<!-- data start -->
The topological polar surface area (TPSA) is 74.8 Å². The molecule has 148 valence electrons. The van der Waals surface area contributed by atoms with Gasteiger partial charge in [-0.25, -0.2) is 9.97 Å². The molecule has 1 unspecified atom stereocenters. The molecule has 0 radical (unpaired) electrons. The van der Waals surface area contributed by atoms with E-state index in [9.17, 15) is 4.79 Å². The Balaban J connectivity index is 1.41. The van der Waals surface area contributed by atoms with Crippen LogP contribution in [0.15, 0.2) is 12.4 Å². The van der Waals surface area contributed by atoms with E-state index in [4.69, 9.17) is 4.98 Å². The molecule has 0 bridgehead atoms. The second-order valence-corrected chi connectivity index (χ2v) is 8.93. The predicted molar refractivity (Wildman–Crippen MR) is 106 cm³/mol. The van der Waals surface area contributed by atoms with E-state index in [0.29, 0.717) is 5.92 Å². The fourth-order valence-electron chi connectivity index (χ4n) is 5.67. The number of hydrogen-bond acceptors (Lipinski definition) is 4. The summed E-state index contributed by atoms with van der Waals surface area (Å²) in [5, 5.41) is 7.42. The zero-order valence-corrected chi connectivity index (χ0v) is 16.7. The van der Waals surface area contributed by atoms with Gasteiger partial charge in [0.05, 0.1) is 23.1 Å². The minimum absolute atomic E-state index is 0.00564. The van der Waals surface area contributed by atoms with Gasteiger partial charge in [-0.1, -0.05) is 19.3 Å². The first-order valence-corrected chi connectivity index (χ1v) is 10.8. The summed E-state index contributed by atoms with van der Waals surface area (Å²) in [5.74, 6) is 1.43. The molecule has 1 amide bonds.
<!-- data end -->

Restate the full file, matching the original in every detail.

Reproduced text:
The topological polar surface area (TPSA) is 74.8 Å². The molecule has 148 valence electrons. The van der Waals surface area contributed by atoms with Gasteiger partial charge in [-0.25, -0.2) is 9.97 Å². The molecule has 1 unspecified atom stereocenters. The molecule has 0 radical (unpaired) electrons. The van der Waals surface area contributed by atoms with E-state index in [9.17, 15) is 4.79 Å². The Balaban J connectivity index is 1.41. The van der Waals surface area contributed by atoms with Crippen LogP contribution in [0.15, 0.2) is 12.4 Å². The van der Waals surface area contributed by atoms with E-state index in [4.69, 9.17) is 4.98 Å². The molecule has 0 bridgehead atoms. The second-order valence-corrected chi connectivity index (χ2v) is 8.93. The predicted molar refractivity (Wildman–Crippen MR) is 106 cm³/mol. The van der Waals surface area contributed by atoms with E-state index in [0.29, 0.717) is 5.92 Å². The fourth-order valence-electron chi connectivity index (χ4n) is 5.67. The number of hydrogen-bond acceptors (Lipinski definition) is 4. The summed E-state index contributed by atoms with van der Waals surface area (Å²) in [5, 5.41) is 7.42. The zero-order valence-corrected chi connectivity index (χ0v) is 16.7. The van der Waals surface area contributed by atoms with Gasteiger partial charge in [0.05, 0.1) is 23.1 Å². The minimum absolute atomic E-state index is 0.00564. The van der Waals surface area contributed by atoms with Gasteiger partial charge in [-0.1, -0.05) is 19.3 Å². The first-order valence-corrected chi connectivity index (χ1v) is 10.8. The summed E-state index contributed by atoms with van der Waals surface area (Å²) in [5.74, 6) is 1.43. The molecule has 1 amide bonds.